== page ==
TransCanada Whistleblower Spurs New Probe of Pipeline Giant's Safety Record

Based on evidence provided by a whistleblower, Canada’s National Energy Board (NEB) is investigating pipeline giant TransCanada—the company behind both the Keystone XL and Energy East proposals—for safety-code violations, according to exclusive reporting by the Reuters news agency.

The energy regulator, which just finished accepting close to 2,000 applications from people wishing to participate in hearings on TransCanada’s proposed Energy East pipeline project, is reportedly looking into up to a dozen new allegations of pipeline safety-code violations—including “faulty or delayed repairs, sloppy welding work, and a failure to report key issues” to the nation’s energy regulator.

“Whistleblowers are extremely rare in this industry. The fact that there are now two raising such serious concerns combined with TransCanada’s horrible safety record should bring an unprecedented level of scrutiny from the National Energy Board.”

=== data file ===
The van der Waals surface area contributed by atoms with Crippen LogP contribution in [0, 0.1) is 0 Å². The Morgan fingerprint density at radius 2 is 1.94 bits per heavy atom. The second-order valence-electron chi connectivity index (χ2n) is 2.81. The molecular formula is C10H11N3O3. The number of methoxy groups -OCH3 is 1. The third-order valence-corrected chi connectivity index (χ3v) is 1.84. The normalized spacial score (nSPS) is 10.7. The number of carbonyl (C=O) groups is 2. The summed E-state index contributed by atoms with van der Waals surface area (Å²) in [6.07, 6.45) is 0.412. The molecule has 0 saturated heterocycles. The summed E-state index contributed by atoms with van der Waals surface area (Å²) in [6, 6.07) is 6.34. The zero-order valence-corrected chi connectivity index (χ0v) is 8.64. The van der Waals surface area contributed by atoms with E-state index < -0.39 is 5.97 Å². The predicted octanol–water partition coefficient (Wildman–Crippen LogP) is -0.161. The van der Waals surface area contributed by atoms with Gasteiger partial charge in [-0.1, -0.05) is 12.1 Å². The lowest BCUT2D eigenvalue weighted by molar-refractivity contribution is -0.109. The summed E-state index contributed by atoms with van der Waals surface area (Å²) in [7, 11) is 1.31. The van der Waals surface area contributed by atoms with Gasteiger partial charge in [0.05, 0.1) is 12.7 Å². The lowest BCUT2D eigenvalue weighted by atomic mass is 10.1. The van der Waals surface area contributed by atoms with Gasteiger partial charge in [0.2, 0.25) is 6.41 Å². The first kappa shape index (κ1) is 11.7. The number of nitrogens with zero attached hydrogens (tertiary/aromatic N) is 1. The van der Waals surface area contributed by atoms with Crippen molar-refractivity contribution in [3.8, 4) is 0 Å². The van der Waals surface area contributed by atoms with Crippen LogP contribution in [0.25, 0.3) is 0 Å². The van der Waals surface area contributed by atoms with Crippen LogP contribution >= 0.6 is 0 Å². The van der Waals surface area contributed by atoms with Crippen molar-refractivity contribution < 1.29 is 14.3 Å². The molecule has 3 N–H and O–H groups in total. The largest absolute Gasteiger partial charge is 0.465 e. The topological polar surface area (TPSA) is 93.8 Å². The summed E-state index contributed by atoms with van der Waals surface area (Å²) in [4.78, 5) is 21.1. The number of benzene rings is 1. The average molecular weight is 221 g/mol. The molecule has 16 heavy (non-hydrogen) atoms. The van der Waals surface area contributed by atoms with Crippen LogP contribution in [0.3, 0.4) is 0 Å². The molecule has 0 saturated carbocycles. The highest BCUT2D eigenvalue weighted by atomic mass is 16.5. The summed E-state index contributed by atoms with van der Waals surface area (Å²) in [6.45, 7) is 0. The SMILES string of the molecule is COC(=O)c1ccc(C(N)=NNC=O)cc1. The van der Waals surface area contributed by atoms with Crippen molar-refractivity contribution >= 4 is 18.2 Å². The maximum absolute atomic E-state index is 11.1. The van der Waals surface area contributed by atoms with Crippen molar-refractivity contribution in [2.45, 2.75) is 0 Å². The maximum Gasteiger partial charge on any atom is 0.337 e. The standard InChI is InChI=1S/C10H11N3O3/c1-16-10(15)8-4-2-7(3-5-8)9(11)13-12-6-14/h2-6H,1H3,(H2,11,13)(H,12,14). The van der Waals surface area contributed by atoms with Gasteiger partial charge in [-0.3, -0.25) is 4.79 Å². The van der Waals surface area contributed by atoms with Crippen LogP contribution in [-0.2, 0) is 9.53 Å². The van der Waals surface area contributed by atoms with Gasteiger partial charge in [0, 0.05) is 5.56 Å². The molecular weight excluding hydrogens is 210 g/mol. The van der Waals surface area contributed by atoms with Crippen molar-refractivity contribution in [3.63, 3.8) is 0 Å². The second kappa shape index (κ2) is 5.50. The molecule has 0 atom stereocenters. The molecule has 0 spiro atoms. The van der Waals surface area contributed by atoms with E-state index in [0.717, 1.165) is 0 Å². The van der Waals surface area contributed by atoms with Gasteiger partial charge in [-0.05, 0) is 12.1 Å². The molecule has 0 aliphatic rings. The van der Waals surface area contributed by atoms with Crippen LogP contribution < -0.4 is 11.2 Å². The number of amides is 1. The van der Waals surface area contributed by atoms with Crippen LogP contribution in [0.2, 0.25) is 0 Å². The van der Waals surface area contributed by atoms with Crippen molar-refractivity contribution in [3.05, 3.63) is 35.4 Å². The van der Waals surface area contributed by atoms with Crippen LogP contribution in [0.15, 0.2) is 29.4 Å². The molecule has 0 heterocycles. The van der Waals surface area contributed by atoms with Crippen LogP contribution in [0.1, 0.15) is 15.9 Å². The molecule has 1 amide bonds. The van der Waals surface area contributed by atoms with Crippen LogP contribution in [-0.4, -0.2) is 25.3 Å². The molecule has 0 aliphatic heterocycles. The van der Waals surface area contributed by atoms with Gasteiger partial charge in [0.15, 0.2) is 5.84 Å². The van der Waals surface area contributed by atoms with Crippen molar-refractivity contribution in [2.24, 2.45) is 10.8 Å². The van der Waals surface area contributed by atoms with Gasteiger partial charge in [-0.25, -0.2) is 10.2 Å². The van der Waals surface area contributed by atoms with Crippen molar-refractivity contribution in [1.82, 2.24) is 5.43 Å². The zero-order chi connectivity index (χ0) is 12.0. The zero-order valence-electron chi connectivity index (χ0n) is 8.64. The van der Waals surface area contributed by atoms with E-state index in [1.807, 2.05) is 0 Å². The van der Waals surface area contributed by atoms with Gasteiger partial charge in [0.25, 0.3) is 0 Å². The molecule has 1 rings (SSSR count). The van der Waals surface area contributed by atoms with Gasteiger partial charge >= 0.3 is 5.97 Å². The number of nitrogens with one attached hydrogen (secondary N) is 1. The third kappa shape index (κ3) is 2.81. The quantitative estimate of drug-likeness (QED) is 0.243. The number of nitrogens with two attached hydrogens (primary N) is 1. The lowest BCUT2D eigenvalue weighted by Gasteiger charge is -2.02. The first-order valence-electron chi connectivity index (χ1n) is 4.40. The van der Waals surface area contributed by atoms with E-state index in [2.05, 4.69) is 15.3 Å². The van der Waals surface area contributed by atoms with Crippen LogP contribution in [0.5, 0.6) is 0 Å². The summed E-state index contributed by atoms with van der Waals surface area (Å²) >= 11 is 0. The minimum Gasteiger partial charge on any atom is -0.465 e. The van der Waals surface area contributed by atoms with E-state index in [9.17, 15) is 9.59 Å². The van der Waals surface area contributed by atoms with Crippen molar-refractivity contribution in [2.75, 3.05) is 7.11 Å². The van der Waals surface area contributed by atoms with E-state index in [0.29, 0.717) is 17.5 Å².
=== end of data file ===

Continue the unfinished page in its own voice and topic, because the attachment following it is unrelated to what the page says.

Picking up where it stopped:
—Mark Calzavara, Council of Canadians

What’s more, notes Reuters, “it marks the second time in recent years the regulator has probed safety practices at Canada’s second-largest pipeline company following complaints by a whistleblower.”

TransCanada currently operates about 42,253 miles of natural gas pipelines across the continent, as well as the 2,639-mile section of the Keystone XL tar sands pipeline that has already been built. Several of those have ruptured in recent years.

In 2012, former TransCanada engineer Evan Vokes blew the whistle on his employer as he raised concerns about the competency of some pipeline inspectors and the company’s lack of compliance with welding regulations set by the NEB.

The following year, the watchdog group Public Citizen reported that dozens of anomalies, including dents and welds, had been identified along a 60-mile stretch of the southern segment of the Keystone XL pipeline, north of the Sabine River in Texas.

The current investigation also came to light via a different whistleblower who asked not to be identified but allowed Reuters to view correspondence between him or herself and the NEB.